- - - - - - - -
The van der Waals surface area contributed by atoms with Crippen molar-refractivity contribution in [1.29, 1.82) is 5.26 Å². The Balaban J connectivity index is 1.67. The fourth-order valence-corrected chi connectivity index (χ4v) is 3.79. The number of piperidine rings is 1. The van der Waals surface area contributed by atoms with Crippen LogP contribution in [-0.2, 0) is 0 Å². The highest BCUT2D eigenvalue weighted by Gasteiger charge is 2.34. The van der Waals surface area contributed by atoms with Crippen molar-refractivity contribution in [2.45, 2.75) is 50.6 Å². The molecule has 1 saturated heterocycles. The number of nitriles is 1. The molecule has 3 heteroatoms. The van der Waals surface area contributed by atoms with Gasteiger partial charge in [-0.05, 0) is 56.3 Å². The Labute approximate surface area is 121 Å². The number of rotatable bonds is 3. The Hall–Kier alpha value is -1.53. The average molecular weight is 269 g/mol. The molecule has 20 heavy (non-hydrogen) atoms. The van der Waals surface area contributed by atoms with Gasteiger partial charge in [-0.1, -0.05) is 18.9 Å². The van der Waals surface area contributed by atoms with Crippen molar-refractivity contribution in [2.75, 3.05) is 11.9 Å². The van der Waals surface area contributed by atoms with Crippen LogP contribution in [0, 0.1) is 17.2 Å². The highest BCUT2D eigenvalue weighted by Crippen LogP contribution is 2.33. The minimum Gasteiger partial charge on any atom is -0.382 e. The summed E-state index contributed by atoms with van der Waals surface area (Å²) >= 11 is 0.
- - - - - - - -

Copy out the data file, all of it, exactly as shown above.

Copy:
The van der Waals surface area contributed by atoms with Crippen molar-refractivity contribution in [1.29, 1.82) is 5.26 Å². The Balaban J connectivity index is 1.67. The fourth-order valence-corrected chi connectivity index (χ4v) is 3.79. The number of piperidine rings is 1. The van der Waals surface area contributed by atoms with Crippen LogP contribution in [-0.2, 0) is 0 Å². The highest BCUT2D eigenvalue weighted by Gasteiger charge is 2.34. The van der Waals surface area contributed by atoms with Crippen molar-refractivity contribution in [2.45, 2.75) is 50.6 Å². The molecule has 1 saturated heterocycles. The number of nitriles is 1. The molecule has 3 heteroatoms. The van der Waals surface area contributed by atoms with Gasteiger partial charge in [-0.05, 0) is 56.3 Å². The Labute approximate surface area is 121 Å². The number of rotatable bonds is 3. The Hall–Kier alpha value is -1.53. The average molecular weight is 269 g/mol. The molecule has 20 heavy (non-hydrogen) atoms. The van der Waals surface area contributed by atoms with Gasteiger partial charge in [-0.1, -0.05) is 18.9 Å². The van der Waals surface area contributed by atoms with Crippen molar-refractivity contribution in [2.75, 3.05) is 11.9 Å². The van der Waals surface area contributed by atoms with Crippen LogP contribution in [0, 0.1) is 17.2 Å². The highest BCUT2D eigenvalue weighted by Crippen LogP contribution is 2.33. The minimum Gasteiger partial charge on any atom is -0.382 e. The summed E-state index contributed by atoms with van der Waals surface area (Å²) >= 11 is 0.